Career Development CenterCareer Development CenterDivision of Student AffairsUniversity of Cincinnati

Career Development Center
Holland Hexagon

Holland Hexagon 




John Holland's theory of career choice explains work-related behavior – such as, which career choices are likely to lead to job success and satisfaction. This useful tool helps you understand what type of career will suit you best!


R for Realistic S for Social
I for Investigative E for Enterprising
A for Artistic
C for Conventional

Your Holland theme code will generally consist of three letters that correspond to your first, second, and third strongest
preferences or interests.
 

The following table describes people and work environments according to Holland's theory of Careers and Basic types:

PEOPLE AND THEIR WORK ENVIRONMENTS*
(based on John Holland's Career Theory)

Types People Work Environments

Realistic


Strong mechanical, psychomotor, and athletic abilities; honest; loyal; like the outdoors; prefer working with machines, tools, plants, and animals.



Structured; clear goals and lines of authority; work with hands, machines, or tools; casual dress; focus on tangible results; engineering, military, skilled trades
Investigative Strong problem solving and analytical skills; mathematically inclined; like to observe, learn, and evaluate; prefer working alone; reserved; idea generators Nonstructured; research oriented; intellectual; discover, collect, and analyze ideas/data; science, math, medicine, and computer related; labs, universities, high tech, hospitals.

Artistic

Creative; complex; emotional; intuitive; idealistic; flair for communicating ideas; prefer working independently; like to sing; write, act, paint, think creatively

Nonstructured; creative; flexible; rewards unconventional and aesthetic values; creation of products and ideas; arts organizations, films/TV, publishing, advertising, museums, theater, galleries

Social

Friendly; outgoing; find fulfillment in helping others; strong verbal and personal skills; teaching abilities; impulsive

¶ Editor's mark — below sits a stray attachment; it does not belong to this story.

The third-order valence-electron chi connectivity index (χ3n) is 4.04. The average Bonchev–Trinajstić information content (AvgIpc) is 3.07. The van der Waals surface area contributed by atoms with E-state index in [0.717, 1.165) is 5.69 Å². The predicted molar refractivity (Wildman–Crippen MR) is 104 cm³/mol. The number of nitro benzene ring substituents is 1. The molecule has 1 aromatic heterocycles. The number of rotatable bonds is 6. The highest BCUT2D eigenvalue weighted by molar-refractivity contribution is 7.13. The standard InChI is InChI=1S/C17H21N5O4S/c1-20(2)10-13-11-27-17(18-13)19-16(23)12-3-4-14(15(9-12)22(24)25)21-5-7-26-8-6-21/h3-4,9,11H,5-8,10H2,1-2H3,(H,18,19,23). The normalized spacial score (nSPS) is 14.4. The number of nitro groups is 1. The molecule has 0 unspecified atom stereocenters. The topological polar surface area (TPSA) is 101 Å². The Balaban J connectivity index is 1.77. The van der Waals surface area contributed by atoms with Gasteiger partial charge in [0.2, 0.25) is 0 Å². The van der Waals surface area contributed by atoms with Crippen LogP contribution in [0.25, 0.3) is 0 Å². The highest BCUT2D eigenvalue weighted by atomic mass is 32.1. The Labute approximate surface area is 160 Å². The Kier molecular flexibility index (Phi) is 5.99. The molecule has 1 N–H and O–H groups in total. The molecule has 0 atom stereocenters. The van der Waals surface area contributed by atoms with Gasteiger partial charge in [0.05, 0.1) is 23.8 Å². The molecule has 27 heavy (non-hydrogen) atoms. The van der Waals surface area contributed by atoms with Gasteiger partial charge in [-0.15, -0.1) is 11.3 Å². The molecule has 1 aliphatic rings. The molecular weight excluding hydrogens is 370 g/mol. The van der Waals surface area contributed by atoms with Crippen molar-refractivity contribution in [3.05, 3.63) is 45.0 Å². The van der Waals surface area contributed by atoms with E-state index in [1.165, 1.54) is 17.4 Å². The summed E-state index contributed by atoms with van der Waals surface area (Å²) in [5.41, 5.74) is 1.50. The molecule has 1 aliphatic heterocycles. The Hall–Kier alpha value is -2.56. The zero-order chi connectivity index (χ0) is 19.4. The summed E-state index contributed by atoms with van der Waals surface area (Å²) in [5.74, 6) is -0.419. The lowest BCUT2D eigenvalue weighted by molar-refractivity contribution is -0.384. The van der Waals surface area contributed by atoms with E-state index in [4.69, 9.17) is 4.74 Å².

Harmonious; congenial; work on people-related problems/issues; inform train, develop, cure, or enlighten others; team oriented; human resources; training, education, social service, hospitality, health care, nonprofit

Enterprising

Confident; assertive; sociable; speaking and leadership abilities; like to use influence; strong interpersonal skills; status conscious

True business environment; results oriented; driven; high-quality service and product orientation; entrepreneurial; high prestige; power focused; sales, management, politics, finance, retail, leadership

Conventional







Dependable; disciplined; precise; persistent orderly; efficient; practical; detail oriented; clerical and numerical abilities



Orderly; clear rules and policies; systematized manipulation and organization of data; control and handling of money; high income potential; accounting, business, finance, administration

*  From: Real People Real Jobs, by David H. Montross, Zandy B. Leibowitz, and Christopher J. Shinkman
 

One way to identify and probe your career type is illustrated with a hexagon. A hexagon can be used to represent the similarities
and differences of characteristics among people, among jobs, and between people and jobs.

Most people’s interests combine several types to some degree. The six types can be arranged around a hexagon.  Types that
are next to one another on the hexagon are most closely related. Types that are opposite one another on the hexagon are the most dissimilar. For example, the Realistic and Investigative types are similar, while the Realistic and Social types are often dissimilar.


Learning what your type is and how the types are related to each other is important to your successful career decision-making process.